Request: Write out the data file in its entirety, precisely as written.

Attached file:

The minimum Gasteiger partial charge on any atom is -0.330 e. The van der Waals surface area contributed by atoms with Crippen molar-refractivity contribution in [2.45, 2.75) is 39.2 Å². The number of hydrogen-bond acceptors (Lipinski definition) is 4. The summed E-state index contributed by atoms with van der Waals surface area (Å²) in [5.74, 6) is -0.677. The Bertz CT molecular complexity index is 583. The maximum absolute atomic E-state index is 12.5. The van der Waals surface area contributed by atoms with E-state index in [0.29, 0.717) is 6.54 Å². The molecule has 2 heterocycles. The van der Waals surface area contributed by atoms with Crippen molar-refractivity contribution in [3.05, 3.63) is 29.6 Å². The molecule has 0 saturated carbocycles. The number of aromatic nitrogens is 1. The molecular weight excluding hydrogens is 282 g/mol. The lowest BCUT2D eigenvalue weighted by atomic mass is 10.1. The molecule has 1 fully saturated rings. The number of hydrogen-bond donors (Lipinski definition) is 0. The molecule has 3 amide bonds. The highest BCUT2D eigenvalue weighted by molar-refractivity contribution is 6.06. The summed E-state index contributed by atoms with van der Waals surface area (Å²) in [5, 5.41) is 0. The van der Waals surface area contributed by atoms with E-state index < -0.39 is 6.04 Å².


The minimum Gasteiger partial charge on any atom is -0.330 e. The van der Waals surface area contributed by atoms with Crippen molar-refractivity contribution in [2.45, 2.75) is 39.2 Å². The number of hydrogen-bond acceptors (Lipinski definition) is 4. The summed E-state index contributed by atoms with van der Waals surface area (Å²) in [5.74, 6) is -0.677. The Bertz CT molecular complexity index is 583. The maximum absolute atomic E-state index is 12.5. The van der Waals surface area contributed by atoms with E-state index in [0.29, 0.717) is 6.54 Å². The molecule has 2 heterocycles. The van der Waals surface area contributed by atoms with Crippen molar-refractivity contribution in [3.05, 3.63) is 29.6 Å². The molecule has 0 saturated carbocycles. The number of aromatic nitrogens is 1. The molecular weight excluding hydrogens is 282 g/mol. The lowest BCUT2D eigenvalue weighted by atomic mass is 10.1. The molecule has 1 fully saturated rings. The number of hydrogen-bond donors (Lipinski definition) is 0. The molecule has 3 amide bonds. The highest BCUT2D eigenvalue weighted by molar-refractivity contribution is 6.06. The summed E-state index contributed by atoms with van der Waals surface area (Å²) in [5, 5.41) is 0. The van der Waals surface area contributed by atoms with E-state index < -0.39 is 6.04 Å².